Hailsham in old picture postcards

Hailsham in old picture postcards

:   Hailsham Historical and Natural History Society
:   Sussex, East
:   United Kingdom
:   978-90-288-3056-1
:   80
:   EUR 16.95 Incl BTW *

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Fragmenten uit het boek 'Hailsham in old picture postcards'

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59. There was great activity in the town with preparations for the coronation of King Edward VII and Queen Alexandra, Most of the shop fronts, as this one at 49, High Street, were elaborately decorated and illuminated and many activities were planned for the actual day. The church bells would ring from 6 a.rn. until8 a.m. and the Hailsham Band would play on Market Square. After the service in the Parish Church there would be a procession of decorated conveyances, Friendly Societies, the Fire Brigade, the Band and all school children. The old folks were to have a dinner and after the sports events the children would have tea. During the evening would he a bonfire and pyrotechnic display. Unfortunately due to the illness of the King the Coronation was postponed from 26th June until 9th August so the dinner and tea took place as planned but the other events were at the later date.

60. On the 27th June, 1894, Austin's gun shop on the High Street was burnt to the ground. Four years later the land was acquired by the Parish Council for about t190 and the public were asked to contribute towards the cast. The idea for gates was also mooted but interest in the scheme declined. The death of Queen Victoria on 22nd January 1901 brought renewed interest to the scheme and it was decided to erect the gates in her memory. On the 9th December that year there was an opening ceremony and a dedication service. The pillars were constructed of Portland stone to match the church tower. This picture shows the gates decorated for the coronatien of King Edward VII and Queen Alexandra in 1902.

61. The end of the Boer War in 1902 was greeted with great rejoicing, As soon as the news was confirmed in Hailsham on Sunday, June Ist the Church bells rang a joyful peal and people gathered in the Market Square. The following morning, the town began to be decked out with flags and preparations were made for a gala day. A hastily formed Comrnittee improvised sports and cricket on the Reereation Ground in the aftemoon and there was a torehlight procession in the evening with a srnall display of fireworks. At that time Charles Underwood Jenner lived at 11, High Street - it was then known as The Acacias and the modern shopfront was added later - and we ean see that he had entered fully into the spirit of the celebrations,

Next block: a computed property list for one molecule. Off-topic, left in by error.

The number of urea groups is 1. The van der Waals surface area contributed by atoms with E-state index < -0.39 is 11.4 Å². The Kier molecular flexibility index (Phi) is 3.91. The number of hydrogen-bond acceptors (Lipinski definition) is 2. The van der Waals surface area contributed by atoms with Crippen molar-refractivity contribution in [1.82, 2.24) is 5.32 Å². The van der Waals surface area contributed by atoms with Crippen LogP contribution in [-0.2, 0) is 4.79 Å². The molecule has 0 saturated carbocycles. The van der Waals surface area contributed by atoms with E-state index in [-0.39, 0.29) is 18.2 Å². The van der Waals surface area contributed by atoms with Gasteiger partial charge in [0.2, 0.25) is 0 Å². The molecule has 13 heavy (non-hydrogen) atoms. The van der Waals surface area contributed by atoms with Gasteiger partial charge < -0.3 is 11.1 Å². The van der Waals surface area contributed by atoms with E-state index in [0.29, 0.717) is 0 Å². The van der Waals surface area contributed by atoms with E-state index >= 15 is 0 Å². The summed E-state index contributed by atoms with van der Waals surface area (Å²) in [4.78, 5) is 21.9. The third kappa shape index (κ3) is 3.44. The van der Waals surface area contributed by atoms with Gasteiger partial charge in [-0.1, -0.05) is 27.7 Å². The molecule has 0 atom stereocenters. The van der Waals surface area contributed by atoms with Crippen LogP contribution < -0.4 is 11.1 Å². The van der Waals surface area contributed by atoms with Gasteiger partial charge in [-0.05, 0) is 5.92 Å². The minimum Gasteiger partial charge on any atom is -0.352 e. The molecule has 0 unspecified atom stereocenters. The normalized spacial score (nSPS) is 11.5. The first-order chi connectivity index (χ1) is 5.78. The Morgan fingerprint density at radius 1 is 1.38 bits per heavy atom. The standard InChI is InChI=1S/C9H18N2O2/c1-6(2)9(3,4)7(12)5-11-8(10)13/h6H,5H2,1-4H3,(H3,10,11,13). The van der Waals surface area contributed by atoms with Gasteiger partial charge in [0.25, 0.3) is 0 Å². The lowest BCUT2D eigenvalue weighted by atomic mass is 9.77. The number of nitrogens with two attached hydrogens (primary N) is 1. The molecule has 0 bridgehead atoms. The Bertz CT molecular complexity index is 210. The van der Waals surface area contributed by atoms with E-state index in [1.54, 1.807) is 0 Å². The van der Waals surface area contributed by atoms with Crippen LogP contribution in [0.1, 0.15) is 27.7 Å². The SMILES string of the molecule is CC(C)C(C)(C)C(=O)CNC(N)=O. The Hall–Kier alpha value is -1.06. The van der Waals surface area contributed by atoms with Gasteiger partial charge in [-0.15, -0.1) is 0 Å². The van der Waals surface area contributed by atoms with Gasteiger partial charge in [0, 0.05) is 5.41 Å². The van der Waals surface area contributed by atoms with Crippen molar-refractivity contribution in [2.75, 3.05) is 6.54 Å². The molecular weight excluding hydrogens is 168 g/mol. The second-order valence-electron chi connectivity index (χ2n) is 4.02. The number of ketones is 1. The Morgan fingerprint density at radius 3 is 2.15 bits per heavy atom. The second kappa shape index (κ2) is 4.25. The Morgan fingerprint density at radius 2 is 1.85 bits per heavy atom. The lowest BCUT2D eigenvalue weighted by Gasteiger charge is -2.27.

62. Beating the Bounds is a custom of great antiquity dating back to the time when there were very few maps and it was necessary for representatives of a parish to walk the boundaries of their area annually to establish that there had been no encroachments. These walks were also known as Perambulations or Rogations and Rogation week is always that in which Ascension Day occurs. When this photograph was taken at Leap Cross about 1910, the parish of Hailsham (based on the ecclesiastica! parish) included much of what is today in the parish of Poiegate and a walk of about twenty-ûve miles was involved - taking about eight hours to complete - compared with the modern parish perimeter of about sixteen miles. At suitable points the boys were 'bumped' in order to instil into their memories the actual boundary. The boundary went through the middle of a farmhouse at one place and the smalle st boy was passed through the pantry window.






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63. When war was declared on 4th August, 1914 the 2nd Home Counties (Sussex) Brigade, Royal Field Artillery, comprising three batteries and an ammunition column, was called to war stations at Eastbourne, Hastings, Bexhill, and Hallsham. The seaside towns supplied the horses and men to drawand man the guns while Hailsham and the surrounding villages supplied most of the men, horses, wagons and carts for the ammunition column. Officers and parties of men were sent round the farms to commandeer horses and wagons - sometimes actually taking the horses as they were working in the fjelds - and bring them into the town where the horses were tethered in long lines in the Deer Paddock and the Vicarage Field. This picture, which shows some of the horses at the Deer Paddock, was chosen by Mr. and Mrs. C.H. Green for their Christmas card that year - a most unusua1 choke by present day standards.